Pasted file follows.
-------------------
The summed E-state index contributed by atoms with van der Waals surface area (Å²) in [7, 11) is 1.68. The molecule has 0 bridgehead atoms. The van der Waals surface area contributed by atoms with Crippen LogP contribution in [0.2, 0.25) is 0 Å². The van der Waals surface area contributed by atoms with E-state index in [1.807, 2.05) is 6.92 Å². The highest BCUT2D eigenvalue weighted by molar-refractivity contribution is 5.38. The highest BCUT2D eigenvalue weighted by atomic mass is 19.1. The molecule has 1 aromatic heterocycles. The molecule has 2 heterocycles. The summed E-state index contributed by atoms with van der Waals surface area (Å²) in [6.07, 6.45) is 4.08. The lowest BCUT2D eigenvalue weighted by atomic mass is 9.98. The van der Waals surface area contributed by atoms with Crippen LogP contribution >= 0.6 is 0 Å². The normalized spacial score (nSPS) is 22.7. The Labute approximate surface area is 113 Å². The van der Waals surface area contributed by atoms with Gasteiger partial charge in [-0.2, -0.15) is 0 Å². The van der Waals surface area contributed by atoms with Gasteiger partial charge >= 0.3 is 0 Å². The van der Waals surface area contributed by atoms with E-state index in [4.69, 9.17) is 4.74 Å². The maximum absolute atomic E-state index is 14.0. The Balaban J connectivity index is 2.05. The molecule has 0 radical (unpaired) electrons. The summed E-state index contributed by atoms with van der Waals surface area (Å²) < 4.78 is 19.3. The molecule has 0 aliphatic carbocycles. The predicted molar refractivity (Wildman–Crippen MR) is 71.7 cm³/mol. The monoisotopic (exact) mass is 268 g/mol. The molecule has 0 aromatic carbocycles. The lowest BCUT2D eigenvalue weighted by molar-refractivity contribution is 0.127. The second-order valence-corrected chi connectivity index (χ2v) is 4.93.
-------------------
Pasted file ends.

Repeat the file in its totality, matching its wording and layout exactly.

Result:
The summed E-state index contributed by atoms with van der Waals surface area (Å²) in [7, 11) is 1.68. The molecule has 0 bridgehead atoms. The van der Waals surface area contributed by atoms with Crippen LogP contribution in [0.2, 0.25) is 0 Å². The van der Waals surface area contributed by atoms with E-state index in [1.807, 2.05) is 6.92 Å². The highest BCUT2D eigenvalue weighted by molar-refractivity contribution is 5.38. The highest BCUT2D eigenvalue weighted by atomic mass is 19.1. The molecule has 1 aromatic heterocycles. The molecule has 2 heterocycles. The summed E-state index contributed by atoms with van der Waals surface area (Å²) in [6.07, 6.45) is 4.08. The lowest BCUT2D eigenvalue weighted by atomic mass is 9.98. The van der Waals surface area contributed by atoms with Crippen LogP contribution >= 0.6 is 0 Å². The normalized spacial score (nSPS) is 22.7. The Labute approximate surface area is 113 Å². The van der Waals surface area contributed by atoms with Gasteiger partial charge in [-0.2, -0.15) is 0 Å². The van der Waals surface area contributed by atoms with Gasteiger partial charge >= 0.3 is 0 Å². The van der Waals surface area contributed by atoms with E-state index in [4.69, 9.17) is 4.74 Å². The maximum absolute atomic E-state index is 14.0. The Balaban J connectivity index is 2.05. The molecule has 0 radical (unpaired) electrons. The summed E-state index contributed by atoms with van der Waals surface area (Å²) < 4.78 is 19.3. The molecule has 0 aliphatic carbocycles. The predicted molar refractivity (Wildman–Crippen MR) is 71.7 cm³/mol. The monoisotopic (exact) mass is 268 g/mol. The molecule has 0 aromatic carbocycles. The lowest BCUT2D eigenvalue weighted by molar-refractivity contribution is 0.127. The second-order valence-corrected chi connectivity index (χ2v) is 4.93.